Perceived discrimination, racial identity, and multisystem stress response to social evaluative threat among African American men and women

Todd Lucas, Rhiana Wegner, Jennifer Pierce, Mark A. Lumley, Heidemarie K. Laurent, Douglas A. Granger

Research output: Contribution to journalArticlepeer-review

25 Scopus citations

Abstract

Objective: Understanding individual differences in the psychobiology of the stress response is critical to grasping how psychosocial factors contribute to racial and ethnic health disparities. However, the ways in which environmentally sensitive biological systems coordinate in response to acute stress is not well understood. We used a social-evaluative stress task to investigate coordination among the autonomic nervous system, hypothalamic-pituitary-adrenal axis, and immune/inflammatory system in a community sample of 85 healthy African American men and women. Methods: Six saliva samples, 2 at each of baseline, event, and recovery phases of the stressor task, were assayed for cortisol, dehydroepiandrosterone-sulfate, salivary alpha-amylase, and salivary C-reactive protein. Individual differences in perceived discrimination and racial identity were also measured. Results: Factor analysis demonstrated that stress systems were largely dissociated before stressor exposure but became aligned during event and recovery phases into functional biological stress responses (factor loadings ≥. 58). Coordinated responses were related to interactions of perceived discrimination and racial identity: when racial identity was strong, highly perceived discrimination was associated with low hypothalamic-pituitary-adrenal axis activity at baseline (B's = .68-.72, p < .001), low stress mobilization during the task (B's = .46-.62, p ≤ .049), and a robust inflammatory response (salivary C-reactive protein) during recovery (B's = .72-.94, p ≤ .002). Conclusion: Culturally relevant social perceptions may be linked to a specific pattern of changing alignment in biological components of the stress response. Better understanding these links may significantly advance understanding of stress-related illnesses and disparities.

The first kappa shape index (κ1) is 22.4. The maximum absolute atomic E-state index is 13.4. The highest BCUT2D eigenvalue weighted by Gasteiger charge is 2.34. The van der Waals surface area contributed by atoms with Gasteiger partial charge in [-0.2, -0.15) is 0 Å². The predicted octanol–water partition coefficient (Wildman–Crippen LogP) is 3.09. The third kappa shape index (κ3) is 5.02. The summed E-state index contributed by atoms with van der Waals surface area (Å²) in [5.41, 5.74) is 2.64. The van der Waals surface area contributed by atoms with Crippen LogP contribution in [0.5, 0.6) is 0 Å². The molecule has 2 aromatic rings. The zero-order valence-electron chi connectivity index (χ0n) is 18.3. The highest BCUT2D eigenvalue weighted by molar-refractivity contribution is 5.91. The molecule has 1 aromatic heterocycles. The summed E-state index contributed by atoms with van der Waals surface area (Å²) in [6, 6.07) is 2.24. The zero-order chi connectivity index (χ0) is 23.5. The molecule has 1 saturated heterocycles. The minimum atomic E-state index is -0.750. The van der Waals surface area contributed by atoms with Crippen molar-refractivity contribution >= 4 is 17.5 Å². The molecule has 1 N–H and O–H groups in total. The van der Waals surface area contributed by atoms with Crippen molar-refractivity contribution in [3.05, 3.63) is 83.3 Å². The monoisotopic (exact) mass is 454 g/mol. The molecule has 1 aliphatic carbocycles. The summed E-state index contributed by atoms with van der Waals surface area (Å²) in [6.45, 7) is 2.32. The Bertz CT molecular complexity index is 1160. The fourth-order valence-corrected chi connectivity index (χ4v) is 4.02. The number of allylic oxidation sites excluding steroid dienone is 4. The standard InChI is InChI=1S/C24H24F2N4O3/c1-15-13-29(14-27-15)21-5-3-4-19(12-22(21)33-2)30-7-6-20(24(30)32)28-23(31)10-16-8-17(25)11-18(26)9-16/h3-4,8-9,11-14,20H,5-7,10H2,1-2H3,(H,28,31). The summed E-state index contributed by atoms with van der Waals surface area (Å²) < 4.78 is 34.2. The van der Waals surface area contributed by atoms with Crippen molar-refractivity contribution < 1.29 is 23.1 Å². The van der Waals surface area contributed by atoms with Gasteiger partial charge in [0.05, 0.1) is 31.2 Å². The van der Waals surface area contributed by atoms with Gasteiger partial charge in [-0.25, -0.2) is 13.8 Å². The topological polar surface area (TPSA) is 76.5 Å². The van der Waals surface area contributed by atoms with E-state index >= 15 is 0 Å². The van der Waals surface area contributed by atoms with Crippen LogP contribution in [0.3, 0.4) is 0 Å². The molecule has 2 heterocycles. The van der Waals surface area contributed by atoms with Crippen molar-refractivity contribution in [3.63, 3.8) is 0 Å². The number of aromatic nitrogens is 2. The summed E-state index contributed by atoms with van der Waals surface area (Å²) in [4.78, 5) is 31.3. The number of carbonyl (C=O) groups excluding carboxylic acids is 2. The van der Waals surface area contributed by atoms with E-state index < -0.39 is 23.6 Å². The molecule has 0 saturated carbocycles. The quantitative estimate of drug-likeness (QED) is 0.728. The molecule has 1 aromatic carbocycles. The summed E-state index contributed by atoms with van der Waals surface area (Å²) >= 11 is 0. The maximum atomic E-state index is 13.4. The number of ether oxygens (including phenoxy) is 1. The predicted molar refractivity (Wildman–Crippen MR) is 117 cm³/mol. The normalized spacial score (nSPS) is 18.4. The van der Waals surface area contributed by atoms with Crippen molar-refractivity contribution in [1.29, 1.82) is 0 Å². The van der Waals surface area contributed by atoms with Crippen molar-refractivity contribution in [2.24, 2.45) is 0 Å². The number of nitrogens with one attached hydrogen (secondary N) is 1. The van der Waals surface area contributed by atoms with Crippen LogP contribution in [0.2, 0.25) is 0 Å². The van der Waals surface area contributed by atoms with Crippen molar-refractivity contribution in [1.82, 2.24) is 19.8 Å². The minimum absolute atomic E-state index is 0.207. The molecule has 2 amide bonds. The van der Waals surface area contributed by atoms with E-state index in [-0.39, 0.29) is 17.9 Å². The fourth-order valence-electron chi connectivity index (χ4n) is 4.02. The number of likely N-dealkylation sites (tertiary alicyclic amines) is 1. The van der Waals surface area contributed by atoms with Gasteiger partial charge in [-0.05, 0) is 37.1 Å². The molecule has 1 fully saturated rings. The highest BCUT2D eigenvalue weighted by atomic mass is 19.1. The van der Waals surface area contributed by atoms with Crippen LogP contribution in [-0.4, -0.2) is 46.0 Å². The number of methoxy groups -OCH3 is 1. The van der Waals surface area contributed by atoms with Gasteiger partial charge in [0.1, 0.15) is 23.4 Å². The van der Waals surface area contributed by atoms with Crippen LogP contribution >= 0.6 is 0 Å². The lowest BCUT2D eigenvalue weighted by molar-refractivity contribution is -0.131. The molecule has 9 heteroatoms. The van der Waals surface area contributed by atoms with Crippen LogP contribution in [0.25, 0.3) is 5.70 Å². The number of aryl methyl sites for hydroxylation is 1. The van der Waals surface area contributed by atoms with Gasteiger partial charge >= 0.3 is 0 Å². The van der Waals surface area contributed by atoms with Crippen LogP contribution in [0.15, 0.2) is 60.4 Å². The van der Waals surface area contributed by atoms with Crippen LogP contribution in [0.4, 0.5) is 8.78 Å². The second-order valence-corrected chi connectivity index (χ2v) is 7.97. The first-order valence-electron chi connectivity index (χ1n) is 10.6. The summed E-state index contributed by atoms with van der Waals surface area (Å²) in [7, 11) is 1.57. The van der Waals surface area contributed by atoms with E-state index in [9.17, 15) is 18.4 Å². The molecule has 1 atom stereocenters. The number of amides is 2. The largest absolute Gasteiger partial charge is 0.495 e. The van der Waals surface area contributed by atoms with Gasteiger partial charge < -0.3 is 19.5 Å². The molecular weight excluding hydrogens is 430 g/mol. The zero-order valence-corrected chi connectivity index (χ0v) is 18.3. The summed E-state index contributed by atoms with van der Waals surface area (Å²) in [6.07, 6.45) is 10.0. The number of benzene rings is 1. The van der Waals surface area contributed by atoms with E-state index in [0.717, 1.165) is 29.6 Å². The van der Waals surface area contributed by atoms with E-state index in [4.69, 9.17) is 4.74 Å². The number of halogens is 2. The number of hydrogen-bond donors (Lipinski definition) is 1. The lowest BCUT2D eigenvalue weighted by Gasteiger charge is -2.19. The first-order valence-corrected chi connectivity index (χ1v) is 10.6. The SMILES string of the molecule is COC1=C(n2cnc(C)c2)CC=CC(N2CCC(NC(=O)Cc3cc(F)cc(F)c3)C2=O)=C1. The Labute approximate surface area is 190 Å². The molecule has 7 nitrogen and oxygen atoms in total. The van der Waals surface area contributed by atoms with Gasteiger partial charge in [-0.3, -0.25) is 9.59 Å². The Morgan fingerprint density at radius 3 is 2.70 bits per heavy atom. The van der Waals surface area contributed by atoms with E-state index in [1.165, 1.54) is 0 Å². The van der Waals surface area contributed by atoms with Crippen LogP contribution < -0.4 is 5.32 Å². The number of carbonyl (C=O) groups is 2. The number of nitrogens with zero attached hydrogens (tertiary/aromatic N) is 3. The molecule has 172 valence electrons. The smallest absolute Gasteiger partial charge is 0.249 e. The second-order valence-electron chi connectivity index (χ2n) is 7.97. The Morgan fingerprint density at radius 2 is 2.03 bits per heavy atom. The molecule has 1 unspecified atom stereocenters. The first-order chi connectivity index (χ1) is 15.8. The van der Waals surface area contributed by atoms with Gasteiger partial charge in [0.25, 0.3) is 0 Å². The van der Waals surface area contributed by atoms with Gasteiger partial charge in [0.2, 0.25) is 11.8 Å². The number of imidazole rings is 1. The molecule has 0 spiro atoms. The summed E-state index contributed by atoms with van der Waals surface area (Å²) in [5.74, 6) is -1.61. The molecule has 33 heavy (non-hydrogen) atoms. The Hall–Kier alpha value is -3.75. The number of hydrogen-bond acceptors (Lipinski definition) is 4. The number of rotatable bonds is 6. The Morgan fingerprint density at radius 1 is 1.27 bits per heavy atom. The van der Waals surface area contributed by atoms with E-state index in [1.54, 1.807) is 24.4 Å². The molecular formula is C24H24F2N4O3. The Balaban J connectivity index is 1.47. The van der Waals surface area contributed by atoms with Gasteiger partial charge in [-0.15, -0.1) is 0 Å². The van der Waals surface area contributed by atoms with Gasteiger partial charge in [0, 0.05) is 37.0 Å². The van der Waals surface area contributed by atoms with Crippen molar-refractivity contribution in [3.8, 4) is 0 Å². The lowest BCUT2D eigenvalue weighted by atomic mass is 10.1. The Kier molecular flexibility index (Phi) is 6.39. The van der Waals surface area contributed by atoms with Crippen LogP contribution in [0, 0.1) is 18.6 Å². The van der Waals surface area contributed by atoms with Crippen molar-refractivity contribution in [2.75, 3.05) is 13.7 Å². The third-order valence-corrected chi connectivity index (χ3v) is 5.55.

Original languageEnglish (US)
Pages (from-to)293-305
Number of pages13
JournalPsychosomatic Medicine
Volume79
Issue number3
DOIs
StatePublished - 2017

Keywords

  • Multisystem stress response
  • Perceived discrimination
  • Racial identity
  • Social stress

ASJC Scopus subject areas

  • Applied Psychology
  • Psychiatry and Mental health

Fingerprint Dive into the research topics of 'Perceived discrimination, racial identity, and multisystem stress response to social evaluative threat among African American men and women'. Together they form a unique fingerprint.

Cite this